**Ending Basic Shares Outstanding =**Beginning Balance

**+**New Stock Issuances

**–**Stock Buybacks

From that starting point, the diluted shares are determined by compiling a company’s potentially dilutive securities such as options, warrants, restricted stock units (RSUs), and convertible debt instruments.

The standard methodology for determining a company’s diluted shares outstanding is the treasury stock method (TSM):

**Step 1**→ The treasury stock method (TSM) assumes that if an option tranche is “in-the-money”—i.e. current share price exceeds the strike price—the option (or related security) is executed. The intuition is that given the economic incentive, the option holder will likely exercise the option since it would be profitable to do so.**Step 2**→ Once exercised, the proceeds received by the issuer are then assumed to be used to repurchase as many shares as plausible at the current market share price to partially offset the dilutive impact.**Step 3**→ The net dilution, i.e. the new shares created post-adjustment for the repurchases, is added to the original share count.

While only the securities that are “in-the-money” were included in the past, the more conservative approach of including all (or most of) the dilutive securities is now common practice.

**Therefore, the potentially dilutive securities are assumed to be exercised, irrespective of whether they are “in-the-money” or “out-of-the-money”.**

The distinction between the basic and diluted EPS can be seen in the denominator of their respective formula.

**Basic Earnings Per Share (EPS) =**(Net Income

**–**Preferred Dividends)

**÷**Weighted Average of Common Shares Outstanding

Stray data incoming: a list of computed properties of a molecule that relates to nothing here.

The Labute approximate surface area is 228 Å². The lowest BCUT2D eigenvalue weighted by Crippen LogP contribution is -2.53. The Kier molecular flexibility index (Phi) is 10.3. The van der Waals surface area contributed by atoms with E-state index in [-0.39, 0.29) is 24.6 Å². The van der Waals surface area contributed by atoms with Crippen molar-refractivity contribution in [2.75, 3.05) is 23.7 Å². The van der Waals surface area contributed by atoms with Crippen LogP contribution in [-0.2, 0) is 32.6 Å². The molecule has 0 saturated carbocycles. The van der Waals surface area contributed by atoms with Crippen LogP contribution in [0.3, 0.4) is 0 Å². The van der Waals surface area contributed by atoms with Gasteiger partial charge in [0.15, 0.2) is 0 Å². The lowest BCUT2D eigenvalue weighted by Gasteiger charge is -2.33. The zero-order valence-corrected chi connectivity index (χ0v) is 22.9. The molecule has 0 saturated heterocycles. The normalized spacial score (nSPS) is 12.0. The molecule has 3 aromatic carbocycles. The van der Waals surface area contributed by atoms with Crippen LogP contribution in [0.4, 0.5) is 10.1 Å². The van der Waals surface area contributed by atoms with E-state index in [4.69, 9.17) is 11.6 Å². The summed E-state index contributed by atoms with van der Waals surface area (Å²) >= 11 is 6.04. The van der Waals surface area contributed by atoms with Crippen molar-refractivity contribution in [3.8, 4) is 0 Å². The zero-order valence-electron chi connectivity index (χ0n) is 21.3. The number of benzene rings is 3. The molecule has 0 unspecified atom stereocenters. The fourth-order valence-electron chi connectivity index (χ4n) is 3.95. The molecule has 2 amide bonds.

Since the denominator is greater in the basic EPS, the diluted EPS is always less than the basic EPS from the higher share count.

Why? The diluted EPS is inclusive of the net dilution from dilutive securities like convertible bonds (and thus, is a more conservative measure of profitability).

**Diluted Earnings Per Share (EPS) =**(Net Income

**–**Preferred Dividends)

**÷**Weighted Average of Diluted Common Shares Outstanding

The earnings per share (EPS) reported by a company per GAAP accounting standards can be found near the bottom of a company’s income statement, right below net income.

The section will contain the EPS figures on a basic and diluted basis, as well as the share counts used to compute the EPS.

For an illustrative, real-life example, the following screenshot below is of the income statement of Apple (AAPL) from its 10-K filing for fiscal year ending 2022.

^{Apple Earnings Per Share, Fiscal Year 2022 (Source: AAPL 10-K)}

We’ll now move on to a modeling exercise, which you can access by filling out the form below.

## 1. Operating Assumptions

Suppose we’re tasked with calculating the earnings per share (EPS) of a company that reported $250 million in net income for fiscal year 2021.

Of the $250 million in net earnings, $25 million was issued to preferred shareholders in the form of a dividend.

- Net Income = $250 million
- Preferred Dividend = $25 million

Thus, the “Net Earnings for Common Equity”—which is calculated by deducting the preferred dividend from net income—amounts to $225 million.

- Net Earnings for Common Equity = $250 million –$25 million = $225 million

The number of common shares outstanding at the beginning of the period was 160 million.

Throughout fiscal year 2021, the company issued no new shares and repurchased 20 million shares, resulting in 140 million common shares outstanding at the end of the period.

- Ending Common Shares Outstanding = 160 million + 0 million – 20 million = 140 million

Since we now have the beginning and ending number of common shares outstanding, the next step is to calculate the weighted average shares outstanding.

- Weighted Average Shares Outstanding = (160 million + 140 million) ÷ 2 = 150 million

For the sake of simplicity, we’ll assume the date on which the buyback occurred is right in the middle of the fiscal year, i.e. two quarters with 160 million shares and two quarters with 140 million shares outstanding.